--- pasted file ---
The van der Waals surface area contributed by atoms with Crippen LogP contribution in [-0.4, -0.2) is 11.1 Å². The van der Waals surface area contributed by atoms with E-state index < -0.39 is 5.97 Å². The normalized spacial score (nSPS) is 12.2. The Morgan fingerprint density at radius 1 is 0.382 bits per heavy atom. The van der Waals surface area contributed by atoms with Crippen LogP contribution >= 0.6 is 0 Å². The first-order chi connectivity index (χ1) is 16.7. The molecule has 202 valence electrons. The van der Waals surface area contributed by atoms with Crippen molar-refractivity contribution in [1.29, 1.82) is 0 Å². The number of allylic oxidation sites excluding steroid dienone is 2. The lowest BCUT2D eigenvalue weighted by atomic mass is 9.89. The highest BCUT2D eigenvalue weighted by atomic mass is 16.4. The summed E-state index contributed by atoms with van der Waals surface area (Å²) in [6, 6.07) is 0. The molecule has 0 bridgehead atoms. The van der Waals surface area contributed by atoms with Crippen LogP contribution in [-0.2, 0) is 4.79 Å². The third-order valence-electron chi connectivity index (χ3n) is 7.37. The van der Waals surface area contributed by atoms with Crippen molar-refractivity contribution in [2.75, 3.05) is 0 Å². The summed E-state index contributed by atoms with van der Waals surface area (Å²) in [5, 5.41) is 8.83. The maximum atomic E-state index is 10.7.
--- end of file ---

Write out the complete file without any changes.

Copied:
The van der Waals surface area contributed by atoms with Crippen LogP contribution in [-0.4, -0.2) is 11.1 Å². The van der Waals surface area contributed by atoms with E-state index < -0.39 is 5.97 Å². The normalized spacial score (nSPS) is 12.2. The Morgan fingerprint density at radius 1 is 0.382 bits per heavy atom. The van der Waals surface area contributed by atoms with Crippen LogP contribution >= 0.6 is 0 Å². The first-order chi connectivity index (χ1) is 16.7. The molecule has 202 valence electrons. The van der Waals surface area contributed by atoms with Crippen molar-refractivity contribution in [1.29, 1.82) is 0 Å². The number of allylic oxidation sites excluding steroid dienone is 2. The lowest BCUT2D eigenvalue weighted by atomic mass is 9.89. The highest BCUT2D eigenvalue weighted by atomic mass is 16.4. The summed E-state index contributed by atoms with van der Waals surface area (Å²) in [6, 6.07) is 0. The molecule has 0 bridgehead atoms. The van der Waals surface area contributed by atoms with Crippen LogP contribution in [-0.2, 0) is 4.79 Å². The third-order valence-electron chi connectivity index (χ3n) is 7.37. The van der Waals surface area contributed by atoms with Crippen molar-refractivity contribution in [2.75, 3.05) is 0 Å². The summed E-state index contributed by atoms with van der Waals surface area (Å²) in [5, 5.41) is 8.83. The maximum atomic E-state index is 10.7.